Being able to deliver a full continuum of care (from intervention to residential and everything in between) whether it be within our organization or because of our strong community partnerships. Our team is strong and we act quickly, so seeing potential clients get into the right level of care fast and also watching our groups grow in numbers that we have not seen before. Utilizing treatment coordination and peer recovery is helping our clients address their MH issues alongside SUD. We see each person as an individual and believe client-centered care is ideal. Because of this, we are seeing more people feeling a sense of belonging and getting the specialized care and/or wrap around services for a total package recovery.

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Is there anything else you can share with us about what you are seeing in the field?

Mark Berven
Nystrom & Associates
Treatment is, more and more, happening on a continuum of care. No matter where a person enters treatment, they will slide up or down in intensity of services to the correct level of support. This is determined by a client’s progress and behaviors. People are not “discharged” from treatment but moved to the appropriate level of care.

Molly Gilbert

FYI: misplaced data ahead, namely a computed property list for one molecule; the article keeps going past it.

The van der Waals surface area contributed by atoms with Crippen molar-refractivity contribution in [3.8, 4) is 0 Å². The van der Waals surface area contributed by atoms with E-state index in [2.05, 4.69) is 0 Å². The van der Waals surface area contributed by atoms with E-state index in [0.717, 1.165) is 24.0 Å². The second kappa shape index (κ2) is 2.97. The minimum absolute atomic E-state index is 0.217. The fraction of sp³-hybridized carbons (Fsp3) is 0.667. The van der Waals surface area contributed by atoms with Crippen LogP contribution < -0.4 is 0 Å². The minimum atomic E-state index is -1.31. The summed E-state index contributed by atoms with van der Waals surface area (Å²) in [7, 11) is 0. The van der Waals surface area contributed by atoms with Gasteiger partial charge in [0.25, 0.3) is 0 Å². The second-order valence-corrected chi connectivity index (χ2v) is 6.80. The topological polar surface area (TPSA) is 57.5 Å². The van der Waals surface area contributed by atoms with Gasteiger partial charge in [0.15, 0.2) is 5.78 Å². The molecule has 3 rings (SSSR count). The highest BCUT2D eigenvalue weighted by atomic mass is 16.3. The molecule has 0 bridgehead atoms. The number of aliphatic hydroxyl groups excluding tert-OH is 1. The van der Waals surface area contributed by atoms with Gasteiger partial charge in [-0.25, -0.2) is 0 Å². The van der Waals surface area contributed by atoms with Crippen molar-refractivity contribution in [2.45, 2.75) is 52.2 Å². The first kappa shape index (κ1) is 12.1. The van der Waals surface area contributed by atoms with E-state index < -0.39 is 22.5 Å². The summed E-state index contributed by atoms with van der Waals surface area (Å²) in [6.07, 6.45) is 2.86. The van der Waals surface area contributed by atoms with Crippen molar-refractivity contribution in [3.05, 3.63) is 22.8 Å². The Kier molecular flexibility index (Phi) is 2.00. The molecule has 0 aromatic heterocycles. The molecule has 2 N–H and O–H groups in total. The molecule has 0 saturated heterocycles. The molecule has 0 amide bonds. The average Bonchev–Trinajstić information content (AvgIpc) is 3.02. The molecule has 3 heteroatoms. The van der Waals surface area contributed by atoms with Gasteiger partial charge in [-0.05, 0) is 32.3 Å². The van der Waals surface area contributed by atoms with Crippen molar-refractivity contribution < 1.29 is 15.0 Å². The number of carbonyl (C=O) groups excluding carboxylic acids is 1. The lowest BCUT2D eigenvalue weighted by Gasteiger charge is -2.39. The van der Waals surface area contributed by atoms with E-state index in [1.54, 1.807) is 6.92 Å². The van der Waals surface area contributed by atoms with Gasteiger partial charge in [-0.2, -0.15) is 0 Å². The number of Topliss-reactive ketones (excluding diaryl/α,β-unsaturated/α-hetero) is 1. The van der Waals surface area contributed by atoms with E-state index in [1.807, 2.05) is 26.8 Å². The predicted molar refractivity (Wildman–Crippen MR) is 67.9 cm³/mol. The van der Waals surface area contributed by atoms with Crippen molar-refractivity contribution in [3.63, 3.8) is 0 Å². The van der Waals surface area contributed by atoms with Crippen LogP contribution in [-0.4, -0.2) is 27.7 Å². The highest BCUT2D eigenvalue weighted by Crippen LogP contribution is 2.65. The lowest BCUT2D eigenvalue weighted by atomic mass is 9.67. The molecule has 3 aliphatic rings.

Vinland National Center
I believe that we are extremely fortunate within the state of MN to have so many great resources for people who are looking for and wanting help. Whether it be SUD detox services or mental health emergency care; SUD services and MH combined; from eating disorders to disability specialists, to step-down programs like sober living or supportive housing, we are truly fortunate to have some of the best in the field within our midst. I rely on these partners daily in trying to help people get the proper care and services they need, and am so grateful to work with these outstanding professionals who care deeply about the people and services they provide.

Jeremiah Gardner
Hazelden Betty Ford
Navigating health care is not easy. Patients need us to facilitate access, not just provide it. That means creating systems where there is no wrong door to entry, and making sure we are able to provide what they need, when and where they need it. We are continuing to invest in both facility-based care as well as new digital and virtual pathways for patients that empower them to engage and stay engaged. It’s a hybridized world now, and we’re embracing the opportunities that presents for our patients.


A special thank you to the providers who participated in our survey.

Last Updated on September 9, 2022